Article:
The development of the main characters qualifies To Kill a Mockingbird as a “timeless classic”. When Boo Radley kills Bob Ewell in order to save the children, Sheriff Tate and Atticus decide whether or not they should charge him for murder. When Atticus reaches his final decision, he asks Scout whether or not she understands how Ewell died. Scout reassures, “Well, it’d be sort of like shootin’ a mockingbird, wouldn’t it?” (276). Scout makes the link between mockingbirds and Boo Radley. He represents an innocent songbird because he does nothing but leave presents for the children, covers Scout with a blanket during a fire, and later, saves their lives from Ewell. She generates this relation based on what her father told her earlier about how it is a sin to shoot mockingbirds and she applies the connection in a real scenario. Another example character growth is when Scout and Jem were debating about the Cunninghams when Jem realizes something. Jem explains to Scout, “If there’s just one kind of folks, why can’t they get along with each other? If they’re all alike, why do they go out of their way to despise each other? Scout, I think I’m beginning to understand something. I think I’m beginning to understand why Boo Radley’s stayed shut up in the house all this time… it’s because he wants to stay inside” (227). Jem demonstrates that he comprehend people’s feelings. He is eager to know why people hate other and relates that to why Boo stays at home. By asking questions, he exhibits his curiosity about the events going on around him. In real life, the awareness of knowing why people take certain actions is essential to increasing sympathy.

Many think there is no depth in To Kill a Mockingbird but there is, only if someone digs below the surface. Allen Barra, an author from the Wall Street Journal, protested that the book should not be considered a classic. In his article, “What ‘To Kill a Mockingbird Isn’t’”, he states that “there is no ambiguity” in the book because “at the end of the book, we know exactly what we knew at the beginning”. This is somewhat true because we know from the start of the novel that Atticus is an honest man, Tom Robinson is innocent, and racism is horrible. But, the author is observing everything through his obvious lenses and not attempting to identify evidence to analyze. Sam Jordison, a reporter from The Guardian, supports Lee for ambiguity. In his review of the story, he mentions, “We are even asked to understand why someone like Walter Cunningham might join a lynch mob”. There are many ideas for Cunningham’s action, but the idea can be supported if there is reasonable evidence. If there is no particular evidence to justify Cunningham’s deed, then there is absolute vagueness in the book and the readers are left to infer for themselves.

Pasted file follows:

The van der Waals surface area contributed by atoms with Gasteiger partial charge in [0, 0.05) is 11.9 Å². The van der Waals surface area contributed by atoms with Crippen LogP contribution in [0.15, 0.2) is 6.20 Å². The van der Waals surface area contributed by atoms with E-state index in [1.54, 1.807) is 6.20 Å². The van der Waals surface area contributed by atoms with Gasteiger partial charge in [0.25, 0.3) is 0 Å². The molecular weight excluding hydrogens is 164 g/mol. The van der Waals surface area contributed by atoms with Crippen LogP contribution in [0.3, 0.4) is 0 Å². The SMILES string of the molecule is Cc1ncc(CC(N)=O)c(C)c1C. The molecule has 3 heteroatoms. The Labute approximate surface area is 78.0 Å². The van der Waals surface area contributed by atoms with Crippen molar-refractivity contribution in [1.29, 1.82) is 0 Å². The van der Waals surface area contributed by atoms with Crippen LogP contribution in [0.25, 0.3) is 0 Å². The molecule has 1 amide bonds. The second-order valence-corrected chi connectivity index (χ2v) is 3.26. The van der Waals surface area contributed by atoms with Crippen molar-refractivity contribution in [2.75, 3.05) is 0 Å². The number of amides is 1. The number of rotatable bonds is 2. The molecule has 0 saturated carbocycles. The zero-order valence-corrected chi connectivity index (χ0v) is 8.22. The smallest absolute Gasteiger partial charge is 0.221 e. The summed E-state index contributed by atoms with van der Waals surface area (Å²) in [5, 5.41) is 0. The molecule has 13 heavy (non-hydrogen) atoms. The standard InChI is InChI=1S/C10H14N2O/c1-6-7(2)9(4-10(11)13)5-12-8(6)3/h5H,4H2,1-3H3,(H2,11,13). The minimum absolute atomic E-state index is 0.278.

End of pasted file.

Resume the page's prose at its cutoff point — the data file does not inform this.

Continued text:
Harper Lee’s To Kill a Mockingbird is a “timeless classic” because of the morals and its relation to the outside world, character development, and the vagueness. Because it is a “timeless classic”, it should be part of the high school required reading list as the topic of racial issues is important and no one can ignore them. To Kill a Mockingbird is a reminder of racial profiling and it provides us with Tom Robinson’s perspective of racism. There were many cases similar to his where the innocent person was charged with a crime they did not commit. We can feel ashamed of our mistakes, but people can reflect on them and become a moral being. Future generations should know the faults committed before, so they do not create the same ones. In addition, students can study the characters’ essential quotes by dissecting the deeper meaning of it in order to make a first impression of them. By doing that, we can understand the character’s point of view and why they take certain actions. Only a classic allows for in-depth analysis, and To Kill a Mockingbird achieves that by teaching the world precious morals through a child’s eye.